The priorities are all screwed up. Terrorism is the first concern. Everything else is secondary. Considering this is an FDNY presentation, you’d think that “Disaster Preparedness” would be the priority. After all, they are the first response. But instead that honor goes to the vague menace of terrorism, a constant battle with no winners and, for the most part, no combatants. Every day without a terrorist act is a “win” that perpetuates the “need” for more counter-terrorist “efforts.”

Even the logo is over the top;

FDNY Terrorsim Logo

Here is the entire “side show”:

FDNY-FoodTrucks

I suppose FDNY got a lot of money to do this.

Nov 14 2012

Punting the Pundits

“Punting the Pundits” is an Open Thread. It is a selection of editorials and opinions from around the news medium and the internet blogs. The intent is to provide a forum for your reactions and opinions, not just to the opinions presented, but to what ever you find important.

Thanks to ek hornbeck, click on the link and you can access all the past “Punting the Pundits”.

Wednesday is Ladies’ Day

Follow us on Twitter @StarsHollowGzt

Katrina vanden Huevel: Grand Bargain Is the Wrong Solution

Americans, listening to the intensifying debate about the fiscal showdown in Washington, must think they’ve entered an “Alice in Wonderland” world. The lame duck Congress only returns to Washington this week, but already the lame is drowning out the logical.

Americans have just voted to reelect the president with clear priorities. They want Washington to get to work creating jobs and economic growth. They expect the president to raise taxes on the richest two percent in order to invest in areas vital to our future, as he pledged repeatedly across the country. They didn’t hear much about the so-called “fiscal cliff” in the election campaign, but their opinions on what is acceptable in any grand bargain are very clear.

In the election eve poll done by the Democracy Corps for the Campaign for America’s Future (disclosure: I serve on the board of the Campaign’s sister institution, the Institute for America’s Future), voters were asked what would be unacceptable in a large deal to reduce deficits. Seventy-nine percent found cuts to Medicare benefits unacceptable; 62 percent found cuts to Social Security unacceptable. And a stunning three in four found across the board domestic cuts that didn’t protect programs for “infants, poor children, schools and college aid” unacceptable.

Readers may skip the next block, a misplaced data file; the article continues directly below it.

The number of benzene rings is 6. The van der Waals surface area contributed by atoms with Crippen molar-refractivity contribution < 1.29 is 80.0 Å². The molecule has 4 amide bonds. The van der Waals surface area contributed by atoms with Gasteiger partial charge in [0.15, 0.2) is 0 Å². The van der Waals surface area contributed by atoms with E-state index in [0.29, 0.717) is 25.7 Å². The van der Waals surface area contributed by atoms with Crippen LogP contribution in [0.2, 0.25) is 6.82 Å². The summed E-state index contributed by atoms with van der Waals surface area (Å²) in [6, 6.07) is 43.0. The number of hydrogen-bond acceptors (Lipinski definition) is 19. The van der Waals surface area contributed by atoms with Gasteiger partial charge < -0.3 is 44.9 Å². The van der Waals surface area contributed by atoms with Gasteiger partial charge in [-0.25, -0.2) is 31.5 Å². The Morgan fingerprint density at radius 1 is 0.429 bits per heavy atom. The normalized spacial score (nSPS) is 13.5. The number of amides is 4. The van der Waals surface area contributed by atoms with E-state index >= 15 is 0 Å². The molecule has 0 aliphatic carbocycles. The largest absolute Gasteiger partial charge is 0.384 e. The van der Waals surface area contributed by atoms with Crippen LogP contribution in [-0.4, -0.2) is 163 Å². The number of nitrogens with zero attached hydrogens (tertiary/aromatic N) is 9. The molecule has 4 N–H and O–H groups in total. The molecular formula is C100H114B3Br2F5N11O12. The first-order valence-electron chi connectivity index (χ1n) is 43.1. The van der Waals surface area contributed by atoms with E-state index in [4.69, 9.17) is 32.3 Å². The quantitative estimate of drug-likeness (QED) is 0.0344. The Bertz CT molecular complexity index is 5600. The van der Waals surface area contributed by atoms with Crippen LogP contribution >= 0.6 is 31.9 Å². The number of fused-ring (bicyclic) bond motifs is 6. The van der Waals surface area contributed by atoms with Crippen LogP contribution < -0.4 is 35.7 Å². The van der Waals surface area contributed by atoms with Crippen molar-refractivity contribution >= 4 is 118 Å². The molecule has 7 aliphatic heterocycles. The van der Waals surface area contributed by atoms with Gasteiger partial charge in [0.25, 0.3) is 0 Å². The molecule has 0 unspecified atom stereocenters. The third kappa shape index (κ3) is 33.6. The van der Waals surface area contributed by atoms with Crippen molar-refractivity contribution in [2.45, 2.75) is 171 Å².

Naomi Klein: Hurricane Sandy and Disaster Capitalism

Less than three days after Sandy made landfall on the East Coast of the United States, Iain Murray of the Competitive Enterprise Institute blamed New Yorkers’ resistance to big-box stores for the misery they were about to endure. Writing on Forbes.com, he explained that the city’s refusal to embrace Walmart will likely make the recovery much harder: “Mom-and-pop stores simply can’t do what big stores can in these circumstances,” he wrote.

And the preemptive scapegoating didn’t stop there. He also warned that if the pace of reconstruction turned out to be sluggish (as it so often is) then “pro-union rules such as the Davis-Bacon Act” would be to blame, a reference to the statute that requires workers on public-works projects to be paid not the minimum wage, but the prevailing wage in the region.

The same day, Frank Rapoport, a lawyer representing several billion-dollar construction and real estate contractors, jumped in to suggest that many of those public works projects shouldn’t be public at all. Instead, cash-strapped governments should turn to “public private partnerships,” known as “P3s.” That means roads, bridges and tunnels being rebuilt by private companies, which, for instance, could install tolls and keep the profits.

Joan Walsh: The Real Petraeus Scandal

Worse than the Petraeus affair? How a cyber-harassment complaint triggered a dragnet that toppled a CIA director